Caribbean keeps up reparations pressure
Bert Wilkinson | 11/3/2016, 9:51 a.m.
Caribbean Community nations are raising awareness about reparations among member nations and keeping up pressure on Western nations such as Britain and France to agree to make reparation payments for the horrific trans-Atlantic slave trade.
The regional commission that was appointed by governments to take on Europe back in 2013 took its awareness campaign to St. Lucia in the eastern Caribbean in the past week, reminding anyone interested in listening that its fight for reparations is a just fight rather than an effort involving begging for alms.
“We are not begging. We are not living in the past. We are claiming what is rightly ours that was lost or stolen from us. And most of all what we lost was our right to culture and identity, to loving and appreciating who we are,” said Hilary Brown, who is in charge of the reparations unit at the Guyana-based headquarters of the regional bloc. “It was the ideology of racism that we have inherited from centuries of oppression which denigrates and devalues everything Black and everything African,” she continued.
Back in 2013, regional governments had agreed to formally begin the process of pushing European nations, which became rich from the free labor of African slaves, to consider paying billions of dollars to governments for what they describe as the worst form of genocide ever inflicted on a group of humans.
The region has already served Britain and other nations with formal letters of complaint detailing its arguments for reparations. The respondents, if they so deem themselves, have two full years to respond, failing which the region would have the right to approach the World Court in the Netherlands to hear the case.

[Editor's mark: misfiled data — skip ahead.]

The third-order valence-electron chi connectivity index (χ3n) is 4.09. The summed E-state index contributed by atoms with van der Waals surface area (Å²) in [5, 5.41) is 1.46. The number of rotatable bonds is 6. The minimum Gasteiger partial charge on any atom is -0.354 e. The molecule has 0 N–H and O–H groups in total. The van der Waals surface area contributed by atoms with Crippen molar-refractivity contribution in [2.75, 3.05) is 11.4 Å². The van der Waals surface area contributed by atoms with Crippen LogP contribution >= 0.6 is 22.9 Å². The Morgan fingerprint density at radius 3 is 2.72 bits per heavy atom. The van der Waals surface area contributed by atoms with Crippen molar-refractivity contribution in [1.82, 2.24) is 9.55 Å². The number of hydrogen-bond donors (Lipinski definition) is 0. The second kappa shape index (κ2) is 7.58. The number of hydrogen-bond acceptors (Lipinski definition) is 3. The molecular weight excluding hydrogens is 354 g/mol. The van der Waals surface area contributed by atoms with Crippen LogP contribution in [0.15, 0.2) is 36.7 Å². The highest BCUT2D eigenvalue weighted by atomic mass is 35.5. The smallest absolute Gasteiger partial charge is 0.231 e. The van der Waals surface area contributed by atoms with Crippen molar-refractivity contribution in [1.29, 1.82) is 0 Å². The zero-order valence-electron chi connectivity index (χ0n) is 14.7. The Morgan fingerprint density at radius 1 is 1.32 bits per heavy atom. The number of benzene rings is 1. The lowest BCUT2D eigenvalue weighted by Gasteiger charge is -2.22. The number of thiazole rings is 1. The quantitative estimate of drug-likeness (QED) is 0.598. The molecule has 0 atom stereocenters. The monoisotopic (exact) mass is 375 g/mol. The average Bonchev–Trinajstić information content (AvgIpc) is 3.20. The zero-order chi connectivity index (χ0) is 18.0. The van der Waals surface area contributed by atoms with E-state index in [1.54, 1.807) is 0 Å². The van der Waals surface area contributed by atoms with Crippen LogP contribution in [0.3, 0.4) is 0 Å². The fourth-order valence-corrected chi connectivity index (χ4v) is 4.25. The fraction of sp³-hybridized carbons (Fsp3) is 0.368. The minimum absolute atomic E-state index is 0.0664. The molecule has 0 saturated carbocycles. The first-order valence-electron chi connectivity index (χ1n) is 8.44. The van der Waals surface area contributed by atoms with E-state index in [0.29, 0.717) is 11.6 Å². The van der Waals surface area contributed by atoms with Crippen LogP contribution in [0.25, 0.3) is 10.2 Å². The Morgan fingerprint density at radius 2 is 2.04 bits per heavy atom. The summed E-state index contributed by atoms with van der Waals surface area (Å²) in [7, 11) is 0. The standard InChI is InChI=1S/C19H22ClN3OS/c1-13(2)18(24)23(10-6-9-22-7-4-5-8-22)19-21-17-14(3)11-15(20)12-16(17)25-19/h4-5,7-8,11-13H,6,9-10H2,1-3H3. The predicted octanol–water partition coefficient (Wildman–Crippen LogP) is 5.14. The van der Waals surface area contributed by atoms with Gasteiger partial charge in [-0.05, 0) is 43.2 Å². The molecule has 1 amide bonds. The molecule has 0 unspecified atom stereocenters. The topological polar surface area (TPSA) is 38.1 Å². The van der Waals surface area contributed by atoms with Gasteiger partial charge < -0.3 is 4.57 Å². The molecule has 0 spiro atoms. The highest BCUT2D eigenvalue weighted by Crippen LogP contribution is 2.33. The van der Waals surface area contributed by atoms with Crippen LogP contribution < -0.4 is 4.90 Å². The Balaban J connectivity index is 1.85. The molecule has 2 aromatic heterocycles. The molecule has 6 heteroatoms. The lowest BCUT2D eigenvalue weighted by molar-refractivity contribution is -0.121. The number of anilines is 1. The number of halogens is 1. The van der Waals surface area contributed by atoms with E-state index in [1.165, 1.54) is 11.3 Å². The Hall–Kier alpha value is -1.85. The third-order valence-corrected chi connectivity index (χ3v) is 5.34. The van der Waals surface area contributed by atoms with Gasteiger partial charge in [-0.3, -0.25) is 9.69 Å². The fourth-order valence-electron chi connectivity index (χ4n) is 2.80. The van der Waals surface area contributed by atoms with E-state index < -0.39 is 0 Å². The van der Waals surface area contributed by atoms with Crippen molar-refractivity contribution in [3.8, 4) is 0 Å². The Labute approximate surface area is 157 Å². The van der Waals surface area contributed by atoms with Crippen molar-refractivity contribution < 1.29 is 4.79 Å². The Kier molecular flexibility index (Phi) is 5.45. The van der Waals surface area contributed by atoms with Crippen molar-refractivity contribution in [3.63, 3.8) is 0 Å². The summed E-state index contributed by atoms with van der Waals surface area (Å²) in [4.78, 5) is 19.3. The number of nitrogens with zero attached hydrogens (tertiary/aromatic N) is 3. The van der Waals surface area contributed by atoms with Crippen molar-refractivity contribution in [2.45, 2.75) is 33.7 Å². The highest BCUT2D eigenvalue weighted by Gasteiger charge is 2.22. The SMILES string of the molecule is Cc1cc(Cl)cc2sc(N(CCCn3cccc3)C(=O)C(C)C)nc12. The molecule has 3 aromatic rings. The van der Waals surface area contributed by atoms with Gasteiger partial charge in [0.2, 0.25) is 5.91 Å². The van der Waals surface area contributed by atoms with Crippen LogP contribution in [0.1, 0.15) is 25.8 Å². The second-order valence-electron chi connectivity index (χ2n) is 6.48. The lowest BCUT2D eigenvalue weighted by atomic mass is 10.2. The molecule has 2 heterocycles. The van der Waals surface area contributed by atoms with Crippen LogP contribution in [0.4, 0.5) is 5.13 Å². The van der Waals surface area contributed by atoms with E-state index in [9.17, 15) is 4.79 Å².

Additionally, Caribbean governments have already hired a British law firm that won millions in court payments for Kenyan resistance fighters who were abused by British soldiers in the colonial era. The firm has advised prime ministers that they have a very strong case to prosecute even as Britain has already said that it does not want to discuss the issue formally.
Brown argues that CARICOM sees the persistent “racial victimization of the descendants of slavery and genocide as the root cause of their suffering today and sees this history of slavery and colonialism as the primary cause of development failure in the Caribbean” as she made the case for reparations from Europe.
She explained, “We must not be ashamed to claim what is rightfully ours, what was extracted against our will for so many centuries. This is why the time has come. This is our moment in history. We now have the confidence, the knowledge and the conviction to say without apology—reparations now.”
Awareness rallies have previously been held in Barbados, Guyana, Suriname and Antigua. Some of the regional demands include a formal apology to the Caribbean, a funded program to rehabilitate victims of slavery, attention to be paid to the public health crisis in the region, psychological rehabilitation for healing and repair of African descendants’ populations, technology transfer for greater access to the world’s science and technology culture and debt cancellation to address the “fiscal entrapment” that faces Caribbean governments that emerged from slavery and colonialism.